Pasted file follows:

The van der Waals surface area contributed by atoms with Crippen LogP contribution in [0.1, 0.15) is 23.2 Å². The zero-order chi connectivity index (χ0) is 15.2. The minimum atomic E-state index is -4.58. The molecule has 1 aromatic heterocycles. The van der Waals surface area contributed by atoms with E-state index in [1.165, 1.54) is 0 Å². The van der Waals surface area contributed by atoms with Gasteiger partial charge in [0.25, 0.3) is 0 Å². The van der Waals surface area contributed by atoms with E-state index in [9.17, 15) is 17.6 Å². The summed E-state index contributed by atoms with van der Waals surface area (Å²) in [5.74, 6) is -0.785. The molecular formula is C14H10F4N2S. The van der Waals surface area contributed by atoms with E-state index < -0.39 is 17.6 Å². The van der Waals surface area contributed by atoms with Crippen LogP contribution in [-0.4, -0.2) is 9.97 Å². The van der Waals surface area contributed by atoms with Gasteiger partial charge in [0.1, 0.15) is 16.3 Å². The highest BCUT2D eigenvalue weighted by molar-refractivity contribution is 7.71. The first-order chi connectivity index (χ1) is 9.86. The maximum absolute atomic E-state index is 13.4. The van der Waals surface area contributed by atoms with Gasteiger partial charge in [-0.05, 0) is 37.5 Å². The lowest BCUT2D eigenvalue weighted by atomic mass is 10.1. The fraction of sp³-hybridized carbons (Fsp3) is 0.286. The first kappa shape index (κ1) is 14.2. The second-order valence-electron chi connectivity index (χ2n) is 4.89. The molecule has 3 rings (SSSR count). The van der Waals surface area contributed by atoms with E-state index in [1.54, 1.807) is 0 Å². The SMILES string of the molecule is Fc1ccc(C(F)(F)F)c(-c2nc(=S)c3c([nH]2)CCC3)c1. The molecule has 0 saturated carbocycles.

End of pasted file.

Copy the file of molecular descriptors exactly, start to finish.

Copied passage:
The van der Waals surface area contributed by atoms with Crippen LogP contribution in [0.1, 0.15) is 23.2 Å². The zero-order chi connectivity index (χ0) is 15.2. The minimum atomic E-state index is -4.58. The molecule has 1 aromatic heterocycles. The van der Waals surface area contributed by atoms with E-state index in [1.165, 1.54) is 0 Å². The van der Waals surface area contributed by atoms with Gasteiger partial charge in [0.25, 0.3) is 0 Å². The van der Waals surface area contributed by atoms with E-state index in [9.17, 15) is 17.6 Å². The summed E-state index contributed by atoms with van der Waals surface area (Å²) in [5.74, 6) is -0.785. The molecular formula is C14H10F4N2S. The van der Waals surface area contributed by atoms with E-state index < -0.39 is 17.6 Å². The van der Waals surface area contributed by atoms with Crippen LogP contribution in [-0.4, -0.2) is 9.97 Å². The van der Waals surface area contributed by atoms with Gasteiger partial charge in [0.1, 0.15) is 16.3 Å². The highest BCUT2D eigenvalue weighted by molar-refractivity contribution is 7.71. The first-order chi connectivity index (χ1) is 9.86. The maximum absolute atomic E-state index is 13.4. The van der Waals surface area contributed by atoms with Gasteiger partial charge in [-0.05, 0) is 37.5 Å². The lowest BCUT2D eigenvalue weighted by atomic mass is 10.1. The fraction of sp³-hybridized carbons (Fsp3) is 0.286. The first kappa shape index (κ1) is 14.2. The second-order valence-electron chi connectivity index (χ2n) is 4.89. The molecule has 3 rings (SSSR count). The van der Waals surface area contributed by atoms with E-state index in [1.54, 1.807) is 0 Å². The SMILES string of the molecule is Fc1ccc(C(F)(F)F)c(-c2nc(=S)c3c([nH]2)CCC3)c1. The molecule has 0 saturated carbocycles.